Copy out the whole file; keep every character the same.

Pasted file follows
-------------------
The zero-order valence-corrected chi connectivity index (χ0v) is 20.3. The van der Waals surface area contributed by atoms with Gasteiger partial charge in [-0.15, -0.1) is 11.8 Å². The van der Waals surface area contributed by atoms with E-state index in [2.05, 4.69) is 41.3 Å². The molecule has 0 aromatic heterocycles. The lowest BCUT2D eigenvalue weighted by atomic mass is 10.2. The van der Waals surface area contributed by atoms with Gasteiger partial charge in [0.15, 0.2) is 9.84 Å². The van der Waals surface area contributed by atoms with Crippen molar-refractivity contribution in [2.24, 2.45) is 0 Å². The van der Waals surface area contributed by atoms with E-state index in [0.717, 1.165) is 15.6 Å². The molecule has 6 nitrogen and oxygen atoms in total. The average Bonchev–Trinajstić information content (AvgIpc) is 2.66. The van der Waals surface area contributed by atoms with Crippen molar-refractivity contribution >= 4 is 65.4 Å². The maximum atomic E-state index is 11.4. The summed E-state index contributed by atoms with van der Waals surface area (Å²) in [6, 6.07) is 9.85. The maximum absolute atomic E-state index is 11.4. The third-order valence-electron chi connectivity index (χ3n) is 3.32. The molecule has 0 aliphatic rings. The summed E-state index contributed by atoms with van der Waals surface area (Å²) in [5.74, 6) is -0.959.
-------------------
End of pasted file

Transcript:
The zero-order valence-corrected chi connectivity index (χ0v) is 20.3. The van der Waals surface area contributed by atoms with Gasteiger partial charge in [-0.15, -0.1) is 11.8 Å². The van der Waals surface area contributed by atoms with E-state index in [2.05, 4.69) is 41.3 Å². The molecule has 0 aromatic heterocycles. The lowest BCUT2D eigenvalue weighted by atomic mass is 10.2. The van der Waals surface area contributed by atoms with Gasteiger partial charge in [0.15, 0.2) is 9.84 Å². The van der Waals surface area contributed by atoms with Crippen molar-refractivity contribution in [2.24, 2.45) is 0 Å². The van der Waals surface area contributed by atoms with E-state index in [0.717, 1.165) is 15.6 Å². The molecule has 6 nitrogen and oxygen atoms in total. The average Bonchev–Trinajstić information content (AvgIpc) is 2.66. The van der Waals surface area contributed by atoms with Crippen molar-refractivity contribution >= 4 is 65.4 Å². The maximum atomic E-state index is 11.4. The summed E-state index contributed by atoms with van der Waals surface area (Å²) in [6, 6.07) is 9.85. The maximum absolute atomic E-state index is 11.4. The third-order valence-electron chi connectivity index (χ3n) is 3.32. The molecule has 0 aliphatic rings. The summed E-state index contributed by atoms with van der Waals surface area (Å²) in [5.74, 6) is -0.959.